July 25, 2019
IntelBrief: Murder of German Politician Stokes Fears of Radical Right-Wing Extremism
German politician Walter Luebcke, known for his pro-refugee stance, was fatally shot last month by a man known to authorities for racist violence and ties to neo-Nazi groups. Luebcke, a member of German Chancellor Angela Merkel’s center-right Christian Democratic Union party, became a target of radical right-wing extremists after he defended Merkel’s refugee policy following the 2015 migration crisis in Europe. In 2015 and 2017 respectively, two local German mayors known for their pro-immigrant stances – Henriette Reker and Andreas Hollstein – survived near-fatal knife stabbings from suspects associated with radical right-wing extremism. Luebcke’s murder, considered the first political assassination since the Nazi era, coupled with these recent politically motivated attacks, has sparked new fears of a resurgence in radical right-wing violence. This resurgence highlights a disconnect between Germany’s shared consciousness of its Nazi past and its inability to collectively recognize and address radical right-wing extremism and violence in recent decades. Stephen Ernst, who confessed to killing Luebcke before retracting his statement, previously served time in prison for an attempted bombing of an asylum shelter. Ernst also nearly stabbed an immigrant to death and had ties to Combat 18, a neo-Nazi group that originated in the U.K. Authorities admitted that they should have kept better tabs on Ernst because of his previous behavior.
Violence against those who speak out against anti-Semitism, xenophobia, and anti-immigrant sentiment has been on the rise, too. Since 1990, radical right-wing extremists have committed over 150 murders throughout the country. Germany’s domestic intelligence agency estimates that there are now over 24,000 radical right-wing extremists in Germany, more than half of whom are considered violent. While these figures may be small in comparison to the total population, social media allows for these groups to have greater resonance with potential recruits, acting as a force multiplier and spreading hateful propaganda. It is also not surprising that far-right-wing parties in Germany, notably the Alternative for Germany (AFD), have grown in influence since the 2015 migration crisis and now hold 91 of 709 seats in the German Parliament. The AFD has used immigration as a tool to fearmonger and seek to normalize the viewpoint that immigration poses an existential threat to the German people.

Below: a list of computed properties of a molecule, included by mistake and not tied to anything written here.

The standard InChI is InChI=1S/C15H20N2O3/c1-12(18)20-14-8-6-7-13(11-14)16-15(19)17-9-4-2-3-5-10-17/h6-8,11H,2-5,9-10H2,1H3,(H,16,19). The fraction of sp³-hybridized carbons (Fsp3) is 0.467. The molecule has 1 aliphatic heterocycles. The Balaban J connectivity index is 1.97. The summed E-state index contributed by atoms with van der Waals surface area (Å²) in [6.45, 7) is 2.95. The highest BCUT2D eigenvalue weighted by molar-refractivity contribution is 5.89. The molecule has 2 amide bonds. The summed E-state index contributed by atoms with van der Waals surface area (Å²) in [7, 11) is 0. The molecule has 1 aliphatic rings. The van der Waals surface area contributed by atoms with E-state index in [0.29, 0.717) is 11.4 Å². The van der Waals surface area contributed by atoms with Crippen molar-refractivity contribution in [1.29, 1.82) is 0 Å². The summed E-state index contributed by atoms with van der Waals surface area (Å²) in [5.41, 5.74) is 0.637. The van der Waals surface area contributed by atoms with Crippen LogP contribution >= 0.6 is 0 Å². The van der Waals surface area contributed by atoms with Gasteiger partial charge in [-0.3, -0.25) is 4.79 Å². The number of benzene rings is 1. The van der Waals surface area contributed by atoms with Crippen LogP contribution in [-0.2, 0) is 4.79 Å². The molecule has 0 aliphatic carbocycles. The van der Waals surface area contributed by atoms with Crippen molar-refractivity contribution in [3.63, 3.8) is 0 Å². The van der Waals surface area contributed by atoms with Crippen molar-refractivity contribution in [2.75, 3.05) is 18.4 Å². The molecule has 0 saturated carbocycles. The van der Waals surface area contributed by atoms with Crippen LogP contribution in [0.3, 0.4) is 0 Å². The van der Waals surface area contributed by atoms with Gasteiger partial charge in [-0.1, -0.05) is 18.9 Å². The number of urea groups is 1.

Equally concerning is the presence of radical right-wing sympathizers within the German government. Members of Frankfurt’s police force engaged in a group-chat that is now being investigated for its regular use of Nazi iconography. German authorities have a history of underestimating radical right-wing extremists and in some cases, even sympathizing with their beliefs. Between 2000 and 2007, radical right-wing extremists from the National Socialist Underground (NSU) murdered ten people, primarily targeting individuals with Turkish and Kurdish backgrounds. German authorities initially believed that immigrants were behind those murders; a parliamentary inquiry showed that investigators deliberately ignored evidence even after it was clear the perpetrators were radical right-wing extremists. A member of the Frankfurt police group-chat sent threats to previous victims of the National Socialist Underground (NSU), signing the message as 'NSU 2.0.’
Germany’s Minister of the Interior, Horst Seehofer, admitted last month that the government needs to step up its efforts against radical right-wing extremism. In the post-9/11 era, the U.S. and Europe have allocated the lion's share of their resources to combating the threat posed by jihadist groups, only recently recognizing the growing threat posed by radical right-wing extremists in their home countries. Authorities should increase monitoring activities, both online and offline, to keep tabs on individuals with clear links to radical right-wing extremism, as well as those who offer support to neo-Nazi and anti-immigrant groups that espouse the use of violence. There is growing criticism in Germany that judicial responses need to be quicker and more efficient to build public trust that radical right-wing extremists will be brought to justice.
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